The best book I know on imagination is by Paul Harris (2000). It is focused on childhood. In it Harris points out that in pretend play children create whole imaginary worlds. They can for instance, create the world of a tea party in which pretend tea is poured from a toy teapot into toy cups. If an adult knocks over a cup and says, “I’m terribly sorry,” and makes a show of wiping up the pretend spillage, and then says “Can you fill it up again, please,” the child knows to bring the teapot to pour pretend tea into just that cup that was pretend-spilled, and not into any of the other cups, all of which—in the real world—are also empty. It used to be said that children find it difficult to distinguish fantasy and reality, but this is not so. Children at the pretend tea party know that nothing will get actually wet when pretend tea is spilled. They can create a whole self-consistent pretend world, which they know is different from the ordinary world, and they easily maintain the boundaries between the two.
One might think that this kind of imaginative play is mildly interesting but essentially frivolous. Not so. Imagination of the kind that starts in childhood is the gateway not just to literature, as Keats discerned, but to adult thinking. In her experiment-based book on how imagination is necessary for creating mental models (including models of how the world might be but is not), Ruth Byrne (2005) has said that rational thought has turned out to be: “more imaginative than cognitive scientists ... supposed,” and that “imaginative thought is more rational than scientists imagined” (xi).
One of the experimental studies about which Harris has very interesting thoughts is that of Aleksandr Luria (1976) who, in 1931 and 1932 travelled to Uzbekistan to examine the effects of literacy programs that had been instituted in the USSR at that time. In a post entitled "The actor problem" (for which please click here) I described one of Luria's studies. As compared with people who had not taken a literacy program, in this study Luria found that those who had taken one were enabled to move beyond their immediate experience, so that in addition to experienced-based thinking they could start to think in abstract ways. Harris explains that the educational programs were very elementary. It was not that people who took them became widely knowledgeable. The programs inducted them into the possibilities of imagining "what if?" They could do this because they had been able to play as children, and in that play to create imaginary worlds. When we take on reading-based education, we become able to use our child-derived imagination to guide our thoughts by something beyond the immediate, for instance by ideas or by words.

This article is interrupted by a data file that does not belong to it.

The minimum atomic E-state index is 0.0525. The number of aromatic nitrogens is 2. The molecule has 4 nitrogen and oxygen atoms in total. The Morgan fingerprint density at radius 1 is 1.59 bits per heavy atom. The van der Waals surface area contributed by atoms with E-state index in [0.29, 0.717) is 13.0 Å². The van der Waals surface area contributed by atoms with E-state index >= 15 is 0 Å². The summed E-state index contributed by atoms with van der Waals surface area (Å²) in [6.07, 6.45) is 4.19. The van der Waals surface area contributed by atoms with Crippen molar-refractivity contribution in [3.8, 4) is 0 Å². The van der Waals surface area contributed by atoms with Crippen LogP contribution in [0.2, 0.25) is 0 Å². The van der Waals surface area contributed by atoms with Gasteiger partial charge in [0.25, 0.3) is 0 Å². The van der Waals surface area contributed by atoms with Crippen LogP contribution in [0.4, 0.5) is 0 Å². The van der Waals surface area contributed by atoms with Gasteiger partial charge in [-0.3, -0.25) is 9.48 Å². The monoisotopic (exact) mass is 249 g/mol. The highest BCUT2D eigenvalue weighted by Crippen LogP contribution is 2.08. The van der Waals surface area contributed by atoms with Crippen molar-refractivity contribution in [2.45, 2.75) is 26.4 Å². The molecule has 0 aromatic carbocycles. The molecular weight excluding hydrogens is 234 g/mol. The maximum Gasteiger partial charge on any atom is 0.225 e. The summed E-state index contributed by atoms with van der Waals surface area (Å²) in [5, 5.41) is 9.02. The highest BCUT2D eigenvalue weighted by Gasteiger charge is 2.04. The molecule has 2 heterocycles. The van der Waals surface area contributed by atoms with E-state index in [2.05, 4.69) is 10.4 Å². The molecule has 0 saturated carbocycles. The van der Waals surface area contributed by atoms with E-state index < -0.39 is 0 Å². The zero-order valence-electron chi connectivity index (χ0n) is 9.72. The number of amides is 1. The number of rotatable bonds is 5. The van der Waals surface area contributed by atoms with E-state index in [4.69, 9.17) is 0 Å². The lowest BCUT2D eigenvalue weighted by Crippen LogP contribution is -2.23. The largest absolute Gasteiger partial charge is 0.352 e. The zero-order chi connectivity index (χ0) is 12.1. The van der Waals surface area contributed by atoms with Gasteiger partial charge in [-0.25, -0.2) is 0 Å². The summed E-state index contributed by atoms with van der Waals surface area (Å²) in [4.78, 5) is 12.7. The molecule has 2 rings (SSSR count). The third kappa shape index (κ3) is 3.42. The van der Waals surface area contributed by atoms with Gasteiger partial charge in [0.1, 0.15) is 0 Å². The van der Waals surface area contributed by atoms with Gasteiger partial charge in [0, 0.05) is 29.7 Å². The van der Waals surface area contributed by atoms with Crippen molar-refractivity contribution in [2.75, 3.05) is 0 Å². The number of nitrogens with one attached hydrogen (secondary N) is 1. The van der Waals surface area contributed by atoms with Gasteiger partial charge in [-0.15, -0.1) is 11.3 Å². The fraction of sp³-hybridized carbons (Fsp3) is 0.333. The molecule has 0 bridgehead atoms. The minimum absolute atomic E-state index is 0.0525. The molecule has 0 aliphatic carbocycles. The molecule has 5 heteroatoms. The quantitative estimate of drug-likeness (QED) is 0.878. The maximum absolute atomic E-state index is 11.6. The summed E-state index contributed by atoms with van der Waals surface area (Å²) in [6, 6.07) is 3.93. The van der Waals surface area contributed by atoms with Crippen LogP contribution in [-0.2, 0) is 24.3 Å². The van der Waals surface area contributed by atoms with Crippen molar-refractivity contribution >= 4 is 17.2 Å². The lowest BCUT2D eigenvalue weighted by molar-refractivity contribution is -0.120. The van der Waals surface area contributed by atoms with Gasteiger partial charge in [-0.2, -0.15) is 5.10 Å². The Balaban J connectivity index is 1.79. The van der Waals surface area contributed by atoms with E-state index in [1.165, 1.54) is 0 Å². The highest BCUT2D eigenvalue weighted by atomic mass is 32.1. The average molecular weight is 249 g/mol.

Raymond Mar and I (2008) have argued that abstraction is central to fiction: the literary notions of action, character, emotion are all abstractions. Imagination is not frivolous. It enables one to think. Fiction is one of its gateways.
Ruth Byrne (2005). The rational imagination: How people create alternatives to reality. Cambridge, MA: MIT Press.
Paul Harris (2000). The work of the imagination. Oxford: Blackwell.
Aleksandr Luria (1976). Cognitive development: Its cultural and social foundations. Cambridge, MA: Harvard University Press.
Raymond Mar & Keith Oatley (2008). The function of fiction is the abstraction and simulation of social experience. Perspectives on Psychological Science, 3, 173-192.